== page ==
The movie is a serious-minded science fiction piece with a number of important characters that will exist exclusively as CGI effects, which must interact realistically with live actors; but the budget is only about a third of what the screenplay implies it ought to be.
The director has never directed a feature film in his life.
There will only be two characters with enough screen time to allow the audience to connect with them emotionally. One is a bipedal crustacean CGI effect. The other, the protagonist, is a thoughtlessly racist martinet nebbish prone to bad decisions who spends the entire movie desperately over his head. He will be played by a buddy of the director's whose only acting experience is a few of the director's prior short films, and who will be asked to improvise the bulk of his dialog.
Go ahead. Imagine this film.
You're picturing a cinematic train wreck, right? A wretched mess doomed before the first scene was even shot? It just screams direct-to-video, assuming it even gets completed; Christ, it would take a minor miracle for this movie to even be watchable, right?
Well, you can see for yourself. The movie exists. It's called District 9, and it's in theaters right now.
And it's not merely "watchable." It's fucking awesome.
An alien ship appears a couple of miles above Johannesburg, South Africa. The world watches and waits for it to do something ... and waits ... and waits ... and waits. When we get sick of waiting and cut our way into the thing, we find over a million non-human refugees crammed inside, filthy and in the process of starving to death. South Africa gives them a large plot in the middle of Johannesburg -- the titular District 9 -- and evacuates them there, giving them a place to live while we figure out what to do next.
Thirty years later, "what to do next" turns out to be relocating them somewhere else, because god dammit, South Africa is tired of having a slum crammed with over a million dangerous non-human dipshits smack in the middle of its largest city, and nobody else wants the fuckers.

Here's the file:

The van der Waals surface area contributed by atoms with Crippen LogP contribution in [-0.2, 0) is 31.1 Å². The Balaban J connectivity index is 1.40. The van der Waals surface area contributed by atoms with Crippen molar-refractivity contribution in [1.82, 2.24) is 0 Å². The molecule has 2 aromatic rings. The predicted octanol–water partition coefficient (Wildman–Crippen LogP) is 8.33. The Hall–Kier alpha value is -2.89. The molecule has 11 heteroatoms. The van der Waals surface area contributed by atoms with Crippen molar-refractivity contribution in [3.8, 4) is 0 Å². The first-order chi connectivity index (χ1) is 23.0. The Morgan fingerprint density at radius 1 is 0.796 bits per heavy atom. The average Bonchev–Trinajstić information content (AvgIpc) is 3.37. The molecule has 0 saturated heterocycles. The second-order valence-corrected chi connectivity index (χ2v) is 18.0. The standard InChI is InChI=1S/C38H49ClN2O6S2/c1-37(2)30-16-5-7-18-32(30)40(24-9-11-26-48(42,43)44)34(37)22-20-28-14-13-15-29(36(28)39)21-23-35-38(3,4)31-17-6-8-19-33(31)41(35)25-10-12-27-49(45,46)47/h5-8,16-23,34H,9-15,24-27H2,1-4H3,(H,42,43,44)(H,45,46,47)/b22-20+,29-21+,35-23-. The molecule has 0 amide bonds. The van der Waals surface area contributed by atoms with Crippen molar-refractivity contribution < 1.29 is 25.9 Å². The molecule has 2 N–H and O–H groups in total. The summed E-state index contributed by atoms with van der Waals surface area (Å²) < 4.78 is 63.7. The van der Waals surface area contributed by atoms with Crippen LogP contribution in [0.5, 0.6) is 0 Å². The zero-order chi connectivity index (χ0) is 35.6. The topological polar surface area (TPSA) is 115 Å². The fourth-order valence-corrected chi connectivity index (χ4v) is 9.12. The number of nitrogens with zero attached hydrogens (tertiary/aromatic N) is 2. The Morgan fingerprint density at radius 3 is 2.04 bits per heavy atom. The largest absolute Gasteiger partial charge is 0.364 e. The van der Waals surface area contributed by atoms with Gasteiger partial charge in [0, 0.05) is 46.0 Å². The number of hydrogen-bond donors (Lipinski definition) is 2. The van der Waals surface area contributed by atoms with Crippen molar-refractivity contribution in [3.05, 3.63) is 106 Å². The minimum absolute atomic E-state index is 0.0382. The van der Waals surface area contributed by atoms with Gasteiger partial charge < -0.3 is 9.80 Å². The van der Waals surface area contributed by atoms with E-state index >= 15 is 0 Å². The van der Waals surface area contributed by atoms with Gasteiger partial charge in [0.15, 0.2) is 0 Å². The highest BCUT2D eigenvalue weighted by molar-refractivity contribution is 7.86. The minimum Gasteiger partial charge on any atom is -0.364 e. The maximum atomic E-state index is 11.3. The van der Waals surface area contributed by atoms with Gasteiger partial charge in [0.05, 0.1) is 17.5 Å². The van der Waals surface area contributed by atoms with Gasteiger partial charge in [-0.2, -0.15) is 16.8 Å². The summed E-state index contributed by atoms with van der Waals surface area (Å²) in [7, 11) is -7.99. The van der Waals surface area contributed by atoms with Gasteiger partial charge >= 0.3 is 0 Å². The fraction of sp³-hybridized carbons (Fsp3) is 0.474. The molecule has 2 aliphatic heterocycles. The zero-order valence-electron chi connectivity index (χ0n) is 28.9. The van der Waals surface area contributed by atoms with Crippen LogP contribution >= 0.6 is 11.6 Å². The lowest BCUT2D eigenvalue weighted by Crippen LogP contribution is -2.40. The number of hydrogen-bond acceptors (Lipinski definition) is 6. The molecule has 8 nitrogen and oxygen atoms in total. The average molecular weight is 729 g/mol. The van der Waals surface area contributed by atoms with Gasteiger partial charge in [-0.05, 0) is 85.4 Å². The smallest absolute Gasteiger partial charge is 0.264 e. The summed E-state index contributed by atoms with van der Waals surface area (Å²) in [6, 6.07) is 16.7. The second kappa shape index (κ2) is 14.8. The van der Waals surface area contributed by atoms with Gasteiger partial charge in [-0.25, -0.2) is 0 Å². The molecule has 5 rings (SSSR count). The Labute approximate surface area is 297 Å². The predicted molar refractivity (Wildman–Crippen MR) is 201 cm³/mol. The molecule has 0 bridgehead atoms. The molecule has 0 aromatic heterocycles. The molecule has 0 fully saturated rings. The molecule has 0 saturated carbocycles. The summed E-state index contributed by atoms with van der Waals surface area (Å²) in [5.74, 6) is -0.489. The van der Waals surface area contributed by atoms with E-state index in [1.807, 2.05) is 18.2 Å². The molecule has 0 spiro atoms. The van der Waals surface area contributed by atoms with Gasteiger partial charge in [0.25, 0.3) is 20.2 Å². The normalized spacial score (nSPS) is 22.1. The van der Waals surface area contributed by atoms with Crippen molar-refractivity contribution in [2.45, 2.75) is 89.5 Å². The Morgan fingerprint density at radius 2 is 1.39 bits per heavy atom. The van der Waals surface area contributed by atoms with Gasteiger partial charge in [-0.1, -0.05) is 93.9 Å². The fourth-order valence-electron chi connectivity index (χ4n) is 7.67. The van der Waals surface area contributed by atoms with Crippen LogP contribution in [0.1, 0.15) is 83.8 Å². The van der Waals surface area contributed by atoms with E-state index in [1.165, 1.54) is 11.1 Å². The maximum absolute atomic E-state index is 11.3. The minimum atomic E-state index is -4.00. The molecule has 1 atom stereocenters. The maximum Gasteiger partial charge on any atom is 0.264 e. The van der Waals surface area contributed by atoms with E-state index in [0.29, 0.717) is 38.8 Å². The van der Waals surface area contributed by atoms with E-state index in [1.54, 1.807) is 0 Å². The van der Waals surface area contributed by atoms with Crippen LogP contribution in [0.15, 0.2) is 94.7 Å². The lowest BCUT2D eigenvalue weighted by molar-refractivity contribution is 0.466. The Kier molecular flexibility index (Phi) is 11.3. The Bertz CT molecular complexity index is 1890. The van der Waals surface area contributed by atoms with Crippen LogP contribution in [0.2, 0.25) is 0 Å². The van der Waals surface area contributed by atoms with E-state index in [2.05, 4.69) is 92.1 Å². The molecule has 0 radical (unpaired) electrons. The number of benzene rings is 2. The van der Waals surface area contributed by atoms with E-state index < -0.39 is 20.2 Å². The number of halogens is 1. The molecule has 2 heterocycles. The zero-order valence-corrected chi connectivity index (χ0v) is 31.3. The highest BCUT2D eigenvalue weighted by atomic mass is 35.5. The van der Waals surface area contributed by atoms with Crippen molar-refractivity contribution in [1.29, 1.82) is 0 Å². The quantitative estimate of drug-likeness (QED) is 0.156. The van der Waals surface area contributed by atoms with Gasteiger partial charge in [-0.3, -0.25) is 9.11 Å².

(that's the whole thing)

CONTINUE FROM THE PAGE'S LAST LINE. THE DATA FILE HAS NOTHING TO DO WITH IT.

And that's where our movie begins.
The eviction process is headed up by Wikus Van De Merwe, the aforementioned martinet nebbish. Things go badly -- surprise! -- and Wikus soon finds himself hunted by the people he once worked for, because....
That would be telling.
This movie flat-out works. It's framed as a documentary, but it doesn't get hung up on the conceit. When it needs to show you something that the documentary crew couldn't possibly have seen it does so; but it holds onto that gritty feel, making the transitions virtually seamless. The CGI aliens are convincing and quite alien. And Wikus ... ah, Wikus. On paper, he's a hateful, petty little man, but actor Sharto Copely gives him such clueless amiability that he at least earns the audience's pity. That's not much, but it's enough to get the audience to care about the guy, and get us involved in his journey, and Copely makes the gradual emotional transformation completely convincing. From concept to casting, making a movie that rides on the shoulders of a guy like Wikus doesn't require "balls" so much as "bat-shit insanity," and yet Copely and director Neill Blomkamp pull it off.
And I haven't even mentioned this thing's an action movie. Movies this thoughtful rarely have this much visceral impact. Or is it that movies this action-packed are rarely this intelligent? Whatever. The plentiful action scenes work just as well as everything else in this movie, which is to say really damn well.
It's not perfect. The significant human characters outside of Wikas are often too over-the-top sneeringly foul for my liking, and there's one "I'm so eeeeeeeeevil!" speech in particular that shouldn't have escaped the cutting room. The cartoonish nature of the bad guys undercuts the movie's social message -- sure, denying legal rights to a group of people leaves them vulnerable to the predations of sociopaths. But that's not nearly as insidious as exploitation at the hands of people who don't precisely intend harm but have no reason to either treat them as equals or to question a host of very problematic assumptions.
You know, guys like Wikas.
And District 9 raised a few very interesting questions within its own universe that it didn't seem very interested in exploring. In particular, the aliens really are dangerous and (with only one exception the movie shows us -- well, one and a half) pretty damned stupid. How does that alter the moral calculus about what's to be done with these people? The movie makes it very clear that the current situation represents the wrong answer, but nobody even seems to look for the right one.
Ah, well. The movie had plenty else on its plate.
District 9 is intense, engrossing, and unlike every other action movie I've seen this summer, doesn't punish you for leaving your brain in gear. It's also very dark and occasionally quite grisly, so viewer beware if that ain't your thing.
I enjoyed the hell out of this movie. If your tastes include blood-stained sci-fi action-adventure, I highly recommend it.
Because seriously, how often to you get to walk into a theater and witness a goddamn miracle?